I am a big fan of the 300 model range. Chrysler has got it just right and having been suitably impressed with the S, the pumped-up SRT blew me away. So, the flagship of the brand is doing just fine then — but the company has always struggled, it seems, with the mid-size segment. Remember the Sebring? It was, for want of other words, not very good. In 2010, it was redesigned and renamed the 200, but it lagged behind in the highly competitive segment until another redesign in 2015. Following a refresh this year, I’ve got to say it is now one of the best models in class. Sadly, Fiat Chrysler Automobiles CEO Sergio Marchionne has said the model will be discontinued, but at least it’ll go out with a bang.

With stalwarts such as the Camry, Mazda 6, Cadenza, Malibu and the favourite, the Accord, for company, life was always going to be tough for the 200. But I’d bet my last dirham that the 200C I tested would come out very favourably indeed in a group test amongst that lot.

Power comes from a lively 3.6-litre Pentastar V6 mated to a nine-speed automatic, which sends 295 horses to the front wheels.

Chrysler really has done a number on this car and taken the pressure off the 300. This is an automobile that we should be seeing a lot more of on our roads, it does everything you’d want your next family hauler to do, and really well, too. For instance, it looks the part; boasting a coupé-like profile, the 200C’s sleek lines guide your eyes from the front to the back with real interest, when in previous generations the temptation might have been to just look the other way. It’s such a smooth exterior that it achieves a Cd of 0.27. That’s second-in-class to the Mazda 6 with 0.26. The front end features the new floating Chrysler-winged emblem in the thin grille and is flanked by sinewy LED headlights. With a tall rear end reminiscent of a hatchback, the exhaust tips tucked away into the valance and riding on a set of 18in wheels, the body is without a doubt attractive. Even the wing mirrors have been elegantly shaped. The cabin leaves you similarly impressed; it’s one of the most refined interiors in class. The power-adjustable seats wrapped in Nappa leather offer heating and ventilation, and are as comfortable as your favourite armchair at home. The real wood trim with an exposed edge on the doors and dash is a nice touch and gives the saloon a classy feel.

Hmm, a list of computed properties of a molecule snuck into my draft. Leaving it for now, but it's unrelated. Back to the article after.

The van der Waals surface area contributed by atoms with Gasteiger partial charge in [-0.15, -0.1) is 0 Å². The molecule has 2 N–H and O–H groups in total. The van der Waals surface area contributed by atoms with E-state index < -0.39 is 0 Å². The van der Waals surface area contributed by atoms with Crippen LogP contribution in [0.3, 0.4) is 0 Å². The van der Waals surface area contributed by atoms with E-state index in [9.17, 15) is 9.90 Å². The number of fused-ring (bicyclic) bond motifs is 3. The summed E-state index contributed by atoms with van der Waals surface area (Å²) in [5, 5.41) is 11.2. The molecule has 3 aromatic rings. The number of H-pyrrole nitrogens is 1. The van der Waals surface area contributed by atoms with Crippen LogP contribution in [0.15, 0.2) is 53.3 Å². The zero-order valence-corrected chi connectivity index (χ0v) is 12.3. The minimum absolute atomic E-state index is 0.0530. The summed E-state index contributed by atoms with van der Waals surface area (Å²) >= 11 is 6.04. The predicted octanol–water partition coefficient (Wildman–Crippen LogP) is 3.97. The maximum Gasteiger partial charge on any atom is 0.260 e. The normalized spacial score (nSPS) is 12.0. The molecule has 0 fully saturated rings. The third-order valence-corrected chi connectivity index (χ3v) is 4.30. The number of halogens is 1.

Head- and legroom up front is plenty, however due to the sloping roof, space at the back is at a premium in spite of the kink in the headliner. But a dual-pane panoramic sunroof helps by way of making it appear more roomy. On the safety front, it has front-side airbags, side curtain airbags, and driver and front-passenger knee airbags, along with forward-collision warning and lane-departure intervention. There’s also a standard reversing camera and rear cross path detection while the Uconnect infotainment system with a 8.4in touchscreen is clear, concise and intuitive; mastering the functions doesn’t take much time at all.

Power comes from a lively 3.6-litre Pentastar V6 mated to a nine-speed automatic, which sends 295 horses to the front wheels. When in Sport mode, which turns traction control off, and with 355Nm of torque on tap, the front wheels plead for life every time you put your foot down. It’s fun but it isn’t sporty; you wouldn’t go hunting for corners in this — the suspension set-up is too soft for that. It’s designed to offer a luxurious ride, and if you push it in the corners, you get some body roll. It sure moves in a hurry when you need it to; overtaking manoeuvres are dispatched with ease and overall, the V6 proves more than willing in any situation.

It used to be an also-ran in the family saloon segment but now, the 200C is in the thick of the action. Crucially, it can be had from Dh90,000. Want to stand out from the crowd, have a luxurious cabin and a spirited ride? You want the 200C. Get it while you still can.